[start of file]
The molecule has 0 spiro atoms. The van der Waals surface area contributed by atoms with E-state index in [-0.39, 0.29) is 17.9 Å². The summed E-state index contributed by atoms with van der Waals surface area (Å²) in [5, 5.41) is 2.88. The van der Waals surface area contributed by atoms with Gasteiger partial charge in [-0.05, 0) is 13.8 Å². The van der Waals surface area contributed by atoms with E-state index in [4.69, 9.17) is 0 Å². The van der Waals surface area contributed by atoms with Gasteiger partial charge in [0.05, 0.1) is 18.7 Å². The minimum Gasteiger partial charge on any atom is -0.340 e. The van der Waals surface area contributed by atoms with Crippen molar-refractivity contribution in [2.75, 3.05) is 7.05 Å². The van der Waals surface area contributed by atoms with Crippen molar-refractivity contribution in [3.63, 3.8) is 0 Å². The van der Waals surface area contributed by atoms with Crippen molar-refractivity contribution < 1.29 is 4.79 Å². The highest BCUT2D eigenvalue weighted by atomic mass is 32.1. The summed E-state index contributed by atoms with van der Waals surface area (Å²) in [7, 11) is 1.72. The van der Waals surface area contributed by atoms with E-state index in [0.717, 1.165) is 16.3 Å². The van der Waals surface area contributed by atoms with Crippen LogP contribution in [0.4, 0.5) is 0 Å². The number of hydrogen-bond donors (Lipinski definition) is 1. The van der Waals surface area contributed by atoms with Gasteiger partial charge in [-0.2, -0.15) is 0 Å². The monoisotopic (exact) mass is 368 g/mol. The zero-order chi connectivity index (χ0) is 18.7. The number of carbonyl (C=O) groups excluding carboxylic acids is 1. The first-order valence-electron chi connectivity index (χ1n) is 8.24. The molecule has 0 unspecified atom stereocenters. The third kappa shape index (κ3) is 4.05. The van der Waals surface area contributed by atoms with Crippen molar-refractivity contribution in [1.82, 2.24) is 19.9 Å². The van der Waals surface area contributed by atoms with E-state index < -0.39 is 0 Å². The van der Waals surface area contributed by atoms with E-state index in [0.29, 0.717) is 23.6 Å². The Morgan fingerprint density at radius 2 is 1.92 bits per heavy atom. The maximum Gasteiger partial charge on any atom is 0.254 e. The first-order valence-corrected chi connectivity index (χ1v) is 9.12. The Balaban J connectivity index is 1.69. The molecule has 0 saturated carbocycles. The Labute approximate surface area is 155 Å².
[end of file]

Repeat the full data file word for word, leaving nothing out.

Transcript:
The molecule has 0 spiro atoms. The van der Waals surface area contributed by atoms with E-state index in [-0.39, 0.29) is 17.9 Å². The summed E-state index contributed by atoms with van der Waals surface area (Å²) in [5, 5.41) is 2.88. The van der Waals surface area contributed by atoms with Gasteiger partial charge in [-0.05, 0) is 13.8 Å². The van der Waals surface area contributed by atoms with E-state index in [4.69, 9.17) is 0 Å². The van der Waals surface area contributed by atoms with Gasteiger partial charge in [0.05, 0.1) is 18.7 Å². The minimum Gasteiger partial charge on any atom is -0.340 e. The van der Waals surface area contributed by atoms with Crippen molar-refractivity contribution in [2.75, 3.05) is 7.05 Å². The van der Waals surface area contributed by atoms with Crippen molar-refractivity contribution in [3.63, 3.8) is 0 Å². The van der Waals surface area contributed by atoms with Crippen molar-refractivity contribution < 1.29 is 4.79 Å². The highest BCUT2D eigenvalue weighted by atomic mass is 32.1. The summed E-state index contributed by atoms with van der Waals surface area (Å²) in [7, 11) is 1.72. The van der Waals surface area contributed by atoms with E-state index in [0.717, 1.165) is 16.3 Å². The van der Waals surface area contributed by atoms with Crippen LogP contribution in [0.4, 0.5) is 0 Å². The number of hydrogen-bond donors (Lipinski definition) is 1. The van der Waals surface area contributed by atoms with Gasteiger partial charge in [-0.2, -0.15) is 0 Å². The monoisotopic (exact) mass is 368 g/mol. The zero-order chi connectivity index (χ0) is 18.7. The number of carbonyl (C=O) groups excluding carboxylic acids is 1. The first-order valence-electron chi connectivity index (χ1n) is 8.24. The molecule has 0 unspecified atom stereocenters. The third kappa shape index (κ3) is 4.05. The van der Waals surface area contributed by atoms with Crippen molar-refractivity contribution in [1.82, 2.24) is 19.9 Å². The van der Waals surface area contributed by atoms with E-state index < -0.39 is 0 Å². The van der Waals surface area contributed by atoms with E-state index in [0.29, 0.717) is 23.6 Å². The Morgan fingerprint density at radius 2 is 1.92 bits per heavy atom. The maximum Gasteiger partial charge on any atom is 0.254 e. The first-order valence-corrected chi connectivity index (χ1v) is 9.12. The Balaban J connectivity index is 1.69. The molecule has 0 saturated carbocycles. The Labute approximate surface area is 155 Å².